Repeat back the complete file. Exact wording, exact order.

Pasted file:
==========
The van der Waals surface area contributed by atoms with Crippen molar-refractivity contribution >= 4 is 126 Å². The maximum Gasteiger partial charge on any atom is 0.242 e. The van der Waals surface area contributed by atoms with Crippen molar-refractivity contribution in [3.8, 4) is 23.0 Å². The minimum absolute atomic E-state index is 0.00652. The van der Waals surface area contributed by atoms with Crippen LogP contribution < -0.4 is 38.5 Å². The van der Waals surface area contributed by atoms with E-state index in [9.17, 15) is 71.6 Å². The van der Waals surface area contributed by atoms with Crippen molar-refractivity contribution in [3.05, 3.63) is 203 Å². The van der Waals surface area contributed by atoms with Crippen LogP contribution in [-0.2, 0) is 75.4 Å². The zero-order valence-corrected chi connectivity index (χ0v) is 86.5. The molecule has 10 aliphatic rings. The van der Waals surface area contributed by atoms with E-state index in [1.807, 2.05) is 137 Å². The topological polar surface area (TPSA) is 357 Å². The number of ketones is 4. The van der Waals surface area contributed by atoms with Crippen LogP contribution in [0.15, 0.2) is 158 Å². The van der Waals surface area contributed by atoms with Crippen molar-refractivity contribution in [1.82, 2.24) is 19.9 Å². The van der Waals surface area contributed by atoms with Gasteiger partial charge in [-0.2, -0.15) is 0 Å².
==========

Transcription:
The van der Waals surface area contributed by atoms with Crippen molar-refractivity contribution >= 4 is 126 Å². The maximum Gasteiger partial charge on any atom is 0.242 e. The van der Waals surface area contributed by atoms with Crippen molar-refractivity contribution in [3.8, 4) is 23.0 Å². The minimum absolute atomic E-state index is 0.00652. The van der Waals surface area contributed by atoms with Crippen LogP contribution < -0.4 is 38.5 Å². The van der Waals surface area contributed by atoms with E-state index in [9.17, 15) is 71.6 Å². The van der Waals surface area contributed by atoms with Crippen molar-refractivity contribution in [3.05, 3.63) is 203 Å². The van der Waals surface area contributed by atoms with Crippen LogP contribution in [-0.2, 0) is 75.4 Å². The zero-order valence-corrected chi connectivity index (χ0v) is 86.5. The molecule has 10 aliphatic rings. The van der Waals surface area contributed by atoms with E-state index in [1.807, 2.05) is 137 Å². The topological polar surface area (TPSA) is 357 Å². The number of ketones is 4. The van der Waals surface area contributed by atoms with Crippen LogP contribution in [0.15, 0.2) is 158 Å². The van der Waals surface area contributed by atoms with Crippen molar-refractivity contribution in [1.82, 2.24) is 19.9 Å². The van der Waals surface area contributed by atoms with Gasteiger partial charge in [-0.2, -0.15) is 0 Å².